After finishing his PhD in computer science at Utrecht University, in The Netherlands, Robert Castelo joined the GRIB as postdoc/lecturer of the UPF (professor ajudant LRU) on January of 2002 carrying out his first postdoctoral research at the Genome Bioinformatics laboratory of Roderic Guigó.Recently, on December 2006, he has been awarded a Ramon y Cajal research fellowship by the Spanish Ministry of Education and Science and has started as independent senior scientist within the UPF research group on Computational Genomics at the GRIB, his own research group on Functional Genomics which is focused, broadly speaking, in the development of computational tools for a better understanding of biological mechanisms in the context of knowledge of whole genome structure. More concretely, we investigate ways in which microarray data can be integrated with sequence data in order to find regulatory binding sites of different kinds and approach the combinatorial control exerted by diverse regulatory mechanisms. Along the entire postdoctoral period 2002-2007, Robert Castelo has published 14 articles in ISI-indexed journals.
The main research lines are:
1. Reverse-engineering of gene co-expression netwoks. The pattern of co-expression among genes is a snapshot of the transcription regulatory program that is being executed throughout the experimental conditions measured in a microarray experiment. A way to exploit such information consists of reverse-engineering the network of co-expression associations between the genes. However, most of the available computational methods for such purpose infer pairwise relationships which often cannot distinguish between direct and indirect co-expression associations. Multivariate statistical methods would be the natural choice to overcome such a limitation but the standard available techniques cannot be applied because of the particular dimension of microarray data, where the number of probed genes p is much larger than the number of experimental conditions n. We are developing accurate and robust multivariate methods that work in this setting with p >> n and that will allow us to exploit further the current wealth of microarray experiments to approach the underlying complex combinatorial control on transcriptional and post-transcriptional regulation.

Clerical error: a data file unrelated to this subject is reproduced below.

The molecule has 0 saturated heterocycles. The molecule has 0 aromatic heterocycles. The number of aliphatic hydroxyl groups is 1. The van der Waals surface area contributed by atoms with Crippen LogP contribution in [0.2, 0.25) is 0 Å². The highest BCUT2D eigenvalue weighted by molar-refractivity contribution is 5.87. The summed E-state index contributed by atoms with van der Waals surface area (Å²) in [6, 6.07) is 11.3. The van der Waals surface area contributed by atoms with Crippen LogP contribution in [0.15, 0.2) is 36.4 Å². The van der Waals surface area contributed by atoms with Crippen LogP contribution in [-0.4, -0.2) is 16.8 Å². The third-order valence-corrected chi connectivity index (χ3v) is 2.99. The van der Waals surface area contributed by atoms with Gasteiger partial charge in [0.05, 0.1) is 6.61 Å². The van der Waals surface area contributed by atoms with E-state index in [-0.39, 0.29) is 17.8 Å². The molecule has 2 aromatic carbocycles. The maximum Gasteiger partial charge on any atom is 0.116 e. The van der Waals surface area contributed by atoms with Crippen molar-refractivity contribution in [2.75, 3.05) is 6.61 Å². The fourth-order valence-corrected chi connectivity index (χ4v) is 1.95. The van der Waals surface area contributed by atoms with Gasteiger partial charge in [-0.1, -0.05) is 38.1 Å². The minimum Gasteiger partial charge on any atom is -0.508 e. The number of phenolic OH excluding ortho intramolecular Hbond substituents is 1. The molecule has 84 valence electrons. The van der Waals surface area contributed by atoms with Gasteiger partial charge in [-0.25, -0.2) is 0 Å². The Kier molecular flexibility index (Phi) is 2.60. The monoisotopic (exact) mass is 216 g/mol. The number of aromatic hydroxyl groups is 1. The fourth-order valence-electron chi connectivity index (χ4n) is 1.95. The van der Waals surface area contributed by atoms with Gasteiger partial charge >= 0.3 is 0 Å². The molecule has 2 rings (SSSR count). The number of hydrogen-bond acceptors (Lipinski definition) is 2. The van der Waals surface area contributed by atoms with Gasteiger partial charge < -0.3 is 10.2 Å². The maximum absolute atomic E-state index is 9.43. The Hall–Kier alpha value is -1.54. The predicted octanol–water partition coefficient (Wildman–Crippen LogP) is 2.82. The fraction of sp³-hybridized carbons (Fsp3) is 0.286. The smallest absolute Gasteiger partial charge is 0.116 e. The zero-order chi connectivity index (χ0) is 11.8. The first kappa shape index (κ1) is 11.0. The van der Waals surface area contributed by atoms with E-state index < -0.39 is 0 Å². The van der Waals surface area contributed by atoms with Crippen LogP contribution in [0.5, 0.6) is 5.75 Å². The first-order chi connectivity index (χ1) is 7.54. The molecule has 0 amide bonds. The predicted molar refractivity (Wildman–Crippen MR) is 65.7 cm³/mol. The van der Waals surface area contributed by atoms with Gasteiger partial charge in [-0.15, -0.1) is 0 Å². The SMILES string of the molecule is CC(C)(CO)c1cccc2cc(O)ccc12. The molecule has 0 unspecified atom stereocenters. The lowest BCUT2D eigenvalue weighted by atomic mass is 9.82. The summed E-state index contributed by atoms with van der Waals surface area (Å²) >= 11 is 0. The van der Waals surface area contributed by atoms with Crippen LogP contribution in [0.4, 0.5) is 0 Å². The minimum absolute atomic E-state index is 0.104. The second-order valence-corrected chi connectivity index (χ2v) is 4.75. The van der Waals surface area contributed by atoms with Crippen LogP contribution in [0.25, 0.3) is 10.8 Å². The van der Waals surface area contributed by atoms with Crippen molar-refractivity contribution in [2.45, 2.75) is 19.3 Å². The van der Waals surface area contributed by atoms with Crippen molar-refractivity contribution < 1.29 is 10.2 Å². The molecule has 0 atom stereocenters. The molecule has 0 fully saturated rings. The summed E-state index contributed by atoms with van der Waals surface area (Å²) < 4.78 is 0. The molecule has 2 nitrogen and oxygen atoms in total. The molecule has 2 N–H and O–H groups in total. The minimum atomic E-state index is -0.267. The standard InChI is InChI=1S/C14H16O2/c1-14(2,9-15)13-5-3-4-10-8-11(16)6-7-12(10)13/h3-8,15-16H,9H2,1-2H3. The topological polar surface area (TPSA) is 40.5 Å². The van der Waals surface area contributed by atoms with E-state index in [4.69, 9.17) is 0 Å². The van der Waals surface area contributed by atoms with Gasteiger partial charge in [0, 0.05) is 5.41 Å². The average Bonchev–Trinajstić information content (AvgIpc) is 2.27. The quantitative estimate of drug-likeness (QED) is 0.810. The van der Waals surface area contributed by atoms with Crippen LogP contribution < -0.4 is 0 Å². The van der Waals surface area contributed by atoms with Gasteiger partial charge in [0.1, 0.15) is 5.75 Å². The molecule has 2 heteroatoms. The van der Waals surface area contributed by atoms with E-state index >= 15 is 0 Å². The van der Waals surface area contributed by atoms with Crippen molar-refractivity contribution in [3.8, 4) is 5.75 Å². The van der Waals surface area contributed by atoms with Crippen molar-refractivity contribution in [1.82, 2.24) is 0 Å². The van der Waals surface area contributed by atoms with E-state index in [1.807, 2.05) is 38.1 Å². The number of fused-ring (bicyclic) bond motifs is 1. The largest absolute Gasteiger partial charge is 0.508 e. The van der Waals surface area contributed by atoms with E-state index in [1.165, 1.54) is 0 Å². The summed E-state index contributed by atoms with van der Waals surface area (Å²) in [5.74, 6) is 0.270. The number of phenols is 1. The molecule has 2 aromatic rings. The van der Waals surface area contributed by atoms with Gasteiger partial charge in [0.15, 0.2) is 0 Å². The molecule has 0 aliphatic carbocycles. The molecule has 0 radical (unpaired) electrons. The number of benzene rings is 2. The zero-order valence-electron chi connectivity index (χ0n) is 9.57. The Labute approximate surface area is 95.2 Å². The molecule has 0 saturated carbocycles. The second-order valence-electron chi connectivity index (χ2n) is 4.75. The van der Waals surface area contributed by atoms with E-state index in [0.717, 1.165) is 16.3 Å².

2. Identification of functional binding sites. The identification of functional binding sites in DNA/RNA sequences is a fundamental step in order to build a detailed mechanistic model of any particular transcriptional or post-transcriptional regulatory event. We have developed a method for a more accurate computational prediction of binding sites and we are working now on the integration of microarray expression information with such computational procedures, through the reverse-engineering of co-expression networks, in order to approach a more realistic model of the combinatorial control exerted by the regulatory mechanisms.
3. Evolution of co-expression networks. Two of the factors that explain a larger portion of the evolutionary rate variation on genes is gene expression breadth and gene expression level. However, it remains open the question on what are the selective forces acting on the gene expression throughout evolution. Likewise, it is not yet well understood how regulatory programs evolve and clues to approach that question would shed light in other important, and controversial, questions like what makes us humans. We believe we can contribute to these questions by studying the evolution of co-expression networks, particularly by exploiting our new approach to reverse-engineer these networks from microarray data.
Contact: Robert Castelo, robert.castelo(ELIMINAR)@upf.edu, tel 93.316.05.14, Fax 93.316.05.50